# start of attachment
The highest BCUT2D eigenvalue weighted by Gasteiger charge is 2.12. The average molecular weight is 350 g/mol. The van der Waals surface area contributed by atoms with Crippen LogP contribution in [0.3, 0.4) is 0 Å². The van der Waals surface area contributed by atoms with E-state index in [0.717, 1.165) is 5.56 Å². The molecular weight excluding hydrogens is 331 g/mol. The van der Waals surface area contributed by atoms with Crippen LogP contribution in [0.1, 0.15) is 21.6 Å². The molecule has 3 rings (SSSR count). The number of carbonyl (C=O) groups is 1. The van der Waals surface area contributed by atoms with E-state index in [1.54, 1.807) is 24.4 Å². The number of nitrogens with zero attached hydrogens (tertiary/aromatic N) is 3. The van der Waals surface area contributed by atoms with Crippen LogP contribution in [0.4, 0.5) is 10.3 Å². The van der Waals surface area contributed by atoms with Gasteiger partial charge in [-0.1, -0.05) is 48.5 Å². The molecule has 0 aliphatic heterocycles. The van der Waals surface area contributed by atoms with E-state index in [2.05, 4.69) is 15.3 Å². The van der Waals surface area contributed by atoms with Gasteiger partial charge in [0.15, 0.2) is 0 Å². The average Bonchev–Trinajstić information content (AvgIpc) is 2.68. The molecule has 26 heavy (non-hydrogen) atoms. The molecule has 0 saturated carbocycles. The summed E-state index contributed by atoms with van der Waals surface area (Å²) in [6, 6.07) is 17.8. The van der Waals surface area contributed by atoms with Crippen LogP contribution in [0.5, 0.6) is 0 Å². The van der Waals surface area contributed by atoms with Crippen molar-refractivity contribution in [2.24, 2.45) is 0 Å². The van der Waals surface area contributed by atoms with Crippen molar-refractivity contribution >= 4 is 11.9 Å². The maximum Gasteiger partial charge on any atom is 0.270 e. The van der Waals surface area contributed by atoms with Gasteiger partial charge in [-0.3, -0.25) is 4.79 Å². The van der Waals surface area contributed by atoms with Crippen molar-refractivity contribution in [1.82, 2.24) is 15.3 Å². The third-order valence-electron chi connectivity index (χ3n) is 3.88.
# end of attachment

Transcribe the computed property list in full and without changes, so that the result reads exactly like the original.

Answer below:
The highest BCUT2D eigenvalue weighted by Gasteiger charge is 2.12. The average molecular weight is 350 g/mol. The van der Waals surface area contributed by atoms with Crippen LogP contribution in [0.3, 0.4) is 0 Å². The van der Waals surface area contributed by atoms with E-state index in [0.717, 1.165) is 5.56 Å². The molecular weight excluding hydrogens is 331 g/mol. The van der Waals surface area contributed by atoms with Crippen LogP contribution in [0.1, 0.15) is 21.6 Å². The molecule has 3 rings (SSSR count). The number of carbonyl (C=O) groups is 1. The van der Waals surface area contributed by atoms with E-state index in [1.54, 1.807) is 24.4 Å². The number of nitrogens with zero attached hydrogens (tertiary/aromatic N) is 3. The van der Waals surface area contributed by atoms with Crippen LogP contribution in [0.4, 0.5) is 10.3 Å². The van der Waals surface area contributed by atoms with Gasteiger partial charge in [-0.1, -0.05) is 48.5 Å². The molecule has 0 aliphatic heterocycles. The van der Waals surface area contributed by atoms with E-state index in [2.05, 4.69) is 15.3 Å². The van der Waals surface area contributed by atoms with Gasteiger partial charge in [0.15, 0.2) is 0 Å². The average Bonchev–Trinajstić information content (AvgIpc) is 2.68. The molecule has 26 heavy (non-hydrogen) atoms. The molecule has 0 saturated carbocycles. The summed E-state index contributed by atoms with van der Waals surface area (Å²) in [6, 6.07) is 17.8. The van der Waals surface area contributed by atoms with Crippen LogP contribution in [0.5, 0.6) is 0 Å². The van der Waals surface area contributed by atoms with Crippen molar-refractivity contribution in [2.24, 2.45) is 0 Å². The van der Waals surface area contributed by atoms with Crippen molar-refractivity contribution >= 4 is 11.9 Å². The maximum Gasteiger partial charge on any atom is 0.270 e. The van der Waals surface area contributed by atoms with Gasteiger partial charge in [-0.3, -0.25) is 4.79 Å². The van der Waals surface area contributed by atoms with Crippen molar-refractivity contribution in [1.82, 2.24) is 15.3 Å². The third-order valence-electron chi connectivity index (χ3n) is 3.88.